Wish I Tried This Venison Shank Recipe Sooner
I have a terrible confession. While growing up hunting, our family never used the venison shanks (essentially the lower leg if you’re unfamiliar). They were simply discarded with the bones. When I asked why we did it, the answer was, “there’s just no meat on them.”
As I got older, it really started to bother me. So I started trimming the meat off of the silver skin and sinew to get a measly handful of meat to add to the burger/sausage pile. Honestly, it did seem silly, but I didn’t want to just toss it out either.
You probably already know, but I try to utilize more of the deer each year I take one. Mostly I do that by continuing to try new venison recipes.
- I’ve always loved cooking the heart with onions.
- I made my first batch of venison bone broth one year ago, which actually did use some shank meat.
- This year, I also saved the caul fat (from around the stomach and intestines) to wrap meatballs and meatloaf with.
Well, I finally also set my mind to making an awesome venison shank recipe. And it seriously changed my approach forever.
Why Are Venison Shanks Tough?
First, why are the deer shanks such a tough part of the animal to prepare? The deer shank is a powerful muscle that they use constantly to get around. Located on the bottom section of their front and hind legs (think forearm and calf muscles on us), it is a workhorse of a muscle. To be so strong, there are several thin sheets of muscle sandwiched between layers of connective tissue (sinew and silver skin).
In cross section, it looks like you could easily trim them clean. But it’s a losing battle that takes forever for minimal return. And we hate adding all those tough membranes to our sausage/burger simply because it binds up the grinder. So where do you go from there?
Obviously, the Internet
Luckily, I actually found a lot of venison shank recipes in short order. In fact, I felt embarrassed I hadn’t tried one sooner.
I’ve mentioned it before, but I love watching MeatEater (i.e., I binge watch it on Netflix). I was inspired by a clip of Steven Rinella talking about preparing venison shank adobada. The recipe is covered in his brand new cookbook, The MeatEater Fish and Game Cookbook. He also discusses venison shank osso bucco in several videos.
Similarly, Hank Shaw has a ton of great wild game recipes, including several ways to cook venison shank. I looked through a few to get a general feel for the preparation and process. Unfortunately, I was almost paralyzed about which venison shank recipe to use, since they all sounded amazing!
The common consensus is that the best way to produce a great venison shank recipe is to braise it slowly in liquid. So, I got the crock pot/slow cooker out and got busy. In the end, I think I kind of averaged a bunch of recipes out, using the principles from several to create my own simple dish. But it was anything but simple tasting – it was phenomenal!
Slow Cooker Venison Shank Recipe
First, let’s talk about how to cut venison shanks. I simply separated the shanks at the joints (from a deer I killed this fall) and froze them whole. As they unthawed, I realized it was far too large to fit into my slow cooker. So I used a hatchet to chop them in half – it’s what I had on-hand, but a saw would produce a much nicer-looking cut. I also took my time to look for bone fragments just so it wouldn’t end up in the stew.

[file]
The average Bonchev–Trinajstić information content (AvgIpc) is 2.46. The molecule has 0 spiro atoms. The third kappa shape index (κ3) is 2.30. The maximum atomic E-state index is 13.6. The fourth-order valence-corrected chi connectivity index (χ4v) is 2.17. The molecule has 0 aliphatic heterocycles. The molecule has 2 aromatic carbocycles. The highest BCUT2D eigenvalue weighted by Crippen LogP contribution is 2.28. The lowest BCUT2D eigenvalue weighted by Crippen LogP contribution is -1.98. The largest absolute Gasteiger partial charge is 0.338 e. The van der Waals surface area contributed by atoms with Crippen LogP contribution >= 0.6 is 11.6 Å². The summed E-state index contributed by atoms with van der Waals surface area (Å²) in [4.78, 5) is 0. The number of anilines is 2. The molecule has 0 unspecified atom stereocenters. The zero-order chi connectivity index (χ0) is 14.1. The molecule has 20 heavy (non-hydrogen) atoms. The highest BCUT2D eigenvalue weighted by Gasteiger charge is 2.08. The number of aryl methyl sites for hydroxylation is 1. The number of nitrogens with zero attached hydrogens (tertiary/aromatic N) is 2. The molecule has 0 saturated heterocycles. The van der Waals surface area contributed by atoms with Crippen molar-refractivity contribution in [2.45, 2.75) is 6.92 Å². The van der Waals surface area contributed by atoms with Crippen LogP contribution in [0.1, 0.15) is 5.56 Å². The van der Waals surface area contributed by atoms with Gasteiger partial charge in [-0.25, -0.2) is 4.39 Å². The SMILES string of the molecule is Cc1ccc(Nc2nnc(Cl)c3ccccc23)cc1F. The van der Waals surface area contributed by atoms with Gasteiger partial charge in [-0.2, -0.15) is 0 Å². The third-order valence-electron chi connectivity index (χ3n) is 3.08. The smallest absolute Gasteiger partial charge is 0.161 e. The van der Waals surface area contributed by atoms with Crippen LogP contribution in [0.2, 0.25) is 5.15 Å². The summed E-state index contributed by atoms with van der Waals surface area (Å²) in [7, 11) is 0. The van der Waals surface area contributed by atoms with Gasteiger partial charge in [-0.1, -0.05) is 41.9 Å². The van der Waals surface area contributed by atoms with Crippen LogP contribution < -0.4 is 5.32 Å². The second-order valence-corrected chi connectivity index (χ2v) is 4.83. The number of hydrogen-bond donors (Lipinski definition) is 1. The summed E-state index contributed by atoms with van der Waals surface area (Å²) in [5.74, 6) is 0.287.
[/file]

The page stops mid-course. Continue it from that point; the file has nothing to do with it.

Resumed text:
I then heated some butter and oil in a Dutch oven on the stove top and browned the venison shank pieces on all sides. After browning, I moved them into the crock pot/slow cooker, and turned it on the high setting. Into the still-hot Dutch oven, I cooked my onions and carrots for about 8 minutes, adding chopped garlic, fresh rosemary, and salt and pepper for the last minute. I added a heavy pour of red wine (I used a Cabernet Sauvignon) and turned the heat off.
After adding some small red potatoes on top of the shank pieces, I dumped the Dutch oven concoction into the slow cooker. To this, I added two jars of my homemade venison bone broth and one can of beef broth so that the shanks were covered in liquid (necessary for braised venison shanks). Oh, I also tossed in some bay leaves, more salt and pepper, and a little Worcestershire sauce.
Seven hours later (all on the “high” setting), I took a section of the shank out to inspect it…
And…How Did It Turn Out?!
Here’s what you’re really wondering, right? Let me just say, braised venison shank is literally fall-off-the-bone tender. I would have never expected that from such a tough cut. The weirdest part for me was that all the sinew and membranes turned into a gelatinous and mellow substance, still sandwiched between the layers of tender meat. I picked it all apart and added the meat back into the stew. Literally, it made pulled pork look tough. Did I say it was tender?
While I was really happy with the end result of this venison shank crock pot recipe, it also made me feel a little ashamed. All my life, I’d ignored this cut or spent a ridiculous amount of time cleaning it for a fraction of the total meat present. And yet, it made some of the best venison stew I’ve ever had. I can honestly say, this venison shank recipe will become a mainstay in my wild game cooking, and I look forward to all the additional meals I will get from each deer in the future.
So if you’re in a similar situation as I was and looking for some easy venison slow cooker recipes, this is a fantastic one to try with a cut that often is ignored or mistreated. Enjoy!